The construction of the compression chambers and passages as described provides a direct passage of the fuel-air charge by gravity flow from the carburetor to the combustion chamber in the cylinder, thereby minimizing accumulation of fuel constituents in the system.
The cylinders 3 will be arranged generally at a V angle which permits access thereto through the crank case halves 5 for machining purposes before the engine is assembled. Generally the V angle will be at least about in order that the crank case half 5 does not interfere with the machining operation.
The engine is mounted on resilient cushions 42 by bolts 43 passing downwardly through a reinforced portion of shroud 14 beneath the cylinder heads 4.
In the manufacture of the engine the crank shaft 8 with the connecting rods 19, pistons 22, liner sleeve 24,1
2. shifting of the carburetors 31 from the crank case to the upper sides of the corresponding cylinders and elimination of notches 33 in sleeve 24;
3. shifting of the exhaust ports 35 from above the cylinders to beneath the cylinders where they lead to separate exhaust passages 44 for individual tuning of the exhaust from each cylinder;
4. widening of the base support for the engine by spreading resilient mounts 42 farther apart;
5. widening of sleeve 24 to substantially span the distance between end castings 6; and
6. elimination of the auxiliary transfer passage 36 and piston opening 40 and substitution of an oil drain hole 45 in the'lower corner of the piston directing any fuel residue to the piston ring groove 46. Y
In addition, the engine of FIGS. 7-9 is a water cooled engine, eliminating fins 13 and substituting therefor the water jackets 47 cast integrally with units 2.
Having in mind the foregoing changes, the same names and numerals are applied to the several parts in the embodiment of FIGS. 7 9, where applicable, as previously herein applied to the parts in the embodiment of FIGS. 1 6.
The opening d through cylinder lining 37 for the fuel-air charge from carburetor 31 is located where piston 22 closes the same at all times except when the piston is near to its maximum compression of gases in the combustion chamber of the cylinder.
The water jackets 47 are constructed open on each side of the cylinders, and a closure plate 49 is applied thereto and gasketed for sealing the jacket. Bolts 50 secure plates 49 in place.
The engine of FIGS. 7-9 has the advantage of being very quiet and also very compact and light in weight for the power output.
Various modes and embodiments for carrying out the invention are contemplated within the scope of the following claims particularly pointing out and distinctly claiming the subject matter which is regarded as the invention:
1. A V-type two-cycle engine comprising a pair of symmetrically disposed separate engine block units, each unit providing an integral cylinder, cylinder head and a crank case half; a pair of like end closure members for the crank case, each carrying a bearing for supporting a crank shaft main journal; a crank shaft having a single crank pin carrying the connecting rods for the pistons operative in said cylinders; sleeve means lining said crank case between said end closures; rotating partition means on said crank pin and radially sealed at its periphery to said sleeve means to divide said crank case into separate compression chambers for feeding fuelair charge to said cylinders; and means joining said engine block units on a parting plane containing the axis of said crank shaft and bisecting a V angle of approximately 90 between the cylinders of said two units.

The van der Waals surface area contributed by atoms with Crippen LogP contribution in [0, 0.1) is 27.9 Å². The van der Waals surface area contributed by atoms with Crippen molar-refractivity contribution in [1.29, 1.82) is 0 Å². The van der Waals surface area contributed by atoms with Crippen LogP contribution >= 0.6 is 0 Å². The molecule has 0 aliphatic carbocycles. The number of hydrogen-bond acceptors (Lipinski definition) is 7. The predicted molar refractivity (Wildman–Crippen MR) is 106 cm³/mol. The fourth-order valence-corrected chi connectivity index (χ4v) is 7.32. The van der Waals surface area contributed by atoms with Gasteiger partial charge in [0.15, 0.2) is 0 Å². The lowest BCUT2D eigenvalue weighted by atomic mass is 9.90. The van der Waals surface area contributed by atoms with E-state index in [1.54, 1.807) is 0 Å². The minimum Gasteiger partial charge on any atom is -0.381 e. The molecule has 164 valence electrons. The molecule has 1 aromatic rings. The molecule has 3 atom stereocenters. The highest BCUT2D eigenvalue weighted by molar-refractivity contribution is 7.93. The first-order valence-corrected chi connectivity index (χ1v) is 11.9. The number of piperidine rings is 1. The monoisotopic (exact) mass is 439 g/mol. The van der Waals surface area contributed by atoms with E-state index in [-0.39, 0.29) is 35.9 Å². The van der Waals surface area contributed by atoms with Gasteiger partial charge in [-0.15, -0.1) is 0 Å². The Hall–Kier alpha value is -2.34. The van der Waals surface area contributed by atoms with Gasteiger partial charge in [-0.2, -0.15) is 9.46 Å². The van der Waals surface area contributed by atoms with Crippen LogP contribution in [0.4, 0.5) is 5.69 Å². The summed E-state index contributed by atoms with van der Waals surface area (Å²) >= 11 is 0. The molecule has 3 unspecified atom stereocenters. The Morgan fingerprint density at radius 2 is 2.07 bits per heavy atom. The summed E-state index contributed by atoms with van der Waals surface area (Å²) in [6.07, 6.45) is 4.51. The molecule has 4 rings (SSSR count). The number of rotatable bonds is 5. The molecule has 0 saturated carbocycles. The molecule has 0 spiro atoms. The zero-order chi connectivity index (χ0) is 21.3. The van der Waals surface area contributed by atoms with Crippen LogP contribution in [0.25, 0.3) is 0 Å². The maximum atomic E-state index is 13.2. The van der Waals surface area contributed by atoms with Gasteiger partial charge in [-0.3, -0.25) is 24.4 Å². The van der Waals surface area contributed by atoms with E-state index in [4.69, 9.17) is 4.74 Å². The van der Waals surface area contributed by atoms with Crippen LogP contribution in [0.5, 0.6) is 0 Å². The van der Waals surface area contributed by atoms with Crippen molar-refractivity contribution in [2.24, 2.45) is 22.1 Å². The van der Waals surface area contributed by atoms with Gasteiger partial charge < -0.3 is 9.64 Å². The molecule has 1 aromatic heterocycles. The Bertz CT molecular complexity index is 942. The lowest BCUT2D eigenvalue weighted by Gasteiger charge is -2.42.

2. The engine of claim 1 in which the rotating partimaterial specifically selected for toughness rather than hardenability.
4. The engine of claim 1 and means to mount the same inverted whereby said cylinders extend downwardly from said crank case at an angle to each other.
5. The engine of claim 4 in which said mounting means comprises resilient support means for the corresponding engine block units located substantially at the extremities of the V angle between the cylinders.
6. The engine of claim 4 and means to drain the inside of each piston of any accumulation of fuel constituents.
7. A V-type two-cycle engine as specified in claim 1 in which the engine is disposed with the V angle between the cylinders inverted, and resilient support means therefor located substantially at the extremities of the V angle between the cylinders.
8. A V-type two-cycle engine disposed with the V angle between the cylinders inverted, and means to drain the inside of each piston of any accumulation of fuel constituents.
9. The engine of claim 8 in which said drain means comprises an auxiliary fuel-air charge transfer passage on the underside of the cylinder bore with means lto connect the same to the lower region inside the corresponding piston to additionally drain any accumulation of fuel constituents from inside of the piston to the combustion chamber.
10. The engine of claim 8 in which said drain means comprises a passage leading angularly downward from the lower region of the inside of each piston to a piston ring groove of the corresponding piston.
11. The engine of claim 4 wherein a spark plug for each cylinder is disposed with its spark gap region above the lowermost extremity of the combustion chamber in the cylinder.
12. The engine of claim 4 and means to supply a fuelair charge to the compression chamber above the combustion chamber of each cylinder, whereby gravity assists in the transfer of the fuel-air charge from said means to the combustion chamber.
13. The engine of claim 12 in which said fuel-air charge supply means is disposed above the corresponding crank chambers.
l. The engine of claim 12 in which each said fuel-air charge supply means connects with the compression chamber through a piston controlled passage in the wall of the corresponding cylinder above the combustion chamber.